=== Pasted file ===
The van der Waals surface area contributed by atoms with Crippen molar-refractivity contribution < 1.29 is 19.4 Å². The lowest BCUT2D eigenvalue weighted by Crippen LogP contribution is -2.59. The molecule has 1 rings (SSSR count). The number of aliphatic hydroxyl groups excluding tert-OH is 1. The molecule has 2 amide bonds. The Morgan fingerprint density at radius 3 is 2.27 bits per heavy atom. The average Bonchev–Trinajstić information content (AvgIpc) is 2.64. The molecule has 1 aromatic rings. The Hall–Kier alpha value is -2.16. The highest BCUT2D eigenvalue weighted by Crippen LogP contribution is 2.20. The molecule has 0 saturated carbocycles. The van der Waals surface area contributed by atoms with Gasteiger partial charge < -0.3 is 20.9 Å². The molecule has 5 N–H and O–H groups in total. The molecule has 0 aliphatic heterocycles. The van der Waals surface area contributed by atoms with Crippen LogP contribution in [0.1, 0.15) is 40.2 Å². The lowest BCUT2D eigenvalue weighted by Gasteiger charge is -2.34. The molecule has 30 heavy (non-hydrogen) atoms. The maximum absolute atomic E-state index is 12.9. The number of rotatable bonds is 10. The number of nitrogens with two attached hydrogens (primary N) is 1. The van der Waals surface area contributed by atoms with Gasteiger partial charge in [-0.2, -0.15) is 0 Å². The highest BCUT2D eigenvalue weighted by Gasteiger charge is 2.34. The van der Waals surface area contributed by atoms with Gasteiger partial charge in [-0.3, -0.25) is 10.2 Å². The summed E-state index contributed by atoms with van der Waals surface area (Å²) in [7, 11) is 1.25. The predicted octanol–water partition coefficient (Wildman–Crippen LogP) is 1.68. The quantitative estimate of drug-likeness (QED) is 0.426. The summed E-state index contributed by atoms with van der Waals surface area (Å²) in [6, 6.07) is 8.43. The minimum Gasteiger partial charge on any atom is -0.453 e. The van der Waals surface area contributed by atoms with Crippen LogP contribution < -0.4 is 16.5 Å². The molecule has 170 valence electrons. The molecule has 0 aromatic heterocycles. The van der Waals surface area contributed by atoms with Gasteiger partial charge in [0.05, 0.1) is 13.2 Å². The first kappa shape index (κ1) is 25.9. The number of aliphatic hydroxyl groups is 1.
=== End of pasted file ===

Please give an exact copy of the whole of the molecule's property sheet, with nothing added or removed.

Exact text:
The van der Waals surface area contributed by atoms with Crippen molar-refractivity contribution < 1.29 is 19.4 Å². The lowest BCUT2D eigenvalue weighted by Crippen LogP contribution is -2.59. The molecule has 1 rings (SSSR count). The number of aliphatic hydroxyl groups excluding tert-OH is 1. The molecule has 2 amide bonds. The Morgan fingerprint density at radius 3 is 2.27 bits per heavy atom. The average Bonchev–Trinajstić information content (AvgIpc) is 2.64. The molecule has 1 aromatic rings. The Hall–Kier alpha value is -2.16. The highest BCUT2D eigenvalue weighted by Crippen LogP contribution is 2.20. The molecule has 0 saturated carbocycles. The van der Waals surface area contributed by atoms with Gasteiger partial charge < -0.3 is 20.9 Å². The molecule has 5 N–H and O–H groups in total. The molecule has 0 aliphatic heterocycles. The van der Waals surface area contributed by atoms with Crippen LogP contribution in [0.1, 0.15) is 40.2 Å². The lowest BCUT2D eigenvalue weighted by Gasteiger charge is -2.34. The molecule has 30 heavy (non-hydrogen) atoms. The maximum absolute atomic E-state index is 12.9. The number of rotatable bonds is 10. The number of nitrogens with two attached hydrogens (primary N) is 1. The van der Waals surface area contributed by atoms with Gasteiger partial charge in [-0.2, -0.15) is 0 Å². The highest BCUT2D eigenvalue weighted by Gasteiger charge is 2.34. The van der Waals surface area contributed by atoms with Gasteiger partial charge in [-0.3, -0.25) is 10.2 Å². The summed E-state index contributed by atoms with van der Waals surface area (Å²) in [7, 11) is 1.25. The predicted octanol–water partition coefficient (Wildman–Crippen LogP) is 1.68. The quantitative estimate of drug-likeness (QED) is 0.426. The summed E-state index contributed by atoms with van der Waals surface area (Å²) in [6, 6.07) is 8.43. The minimum Gasteiger partial charge on any atom is -0.453 e. The van der Waals surface area contributed by atoms with Crippen LogP contribution < -0.4 is 16.5 Å². The molecule has 170 valence electrons. The molecule has 0 aromatic heterocycles. The van der Waals surface area contributed by atoms with Gasteiger partial charge in [0.05, 0.1) is 13.2 Å². The first kappa shape index (κ1) is 25.9. The number of aliphatic hydroxyl groups is 1.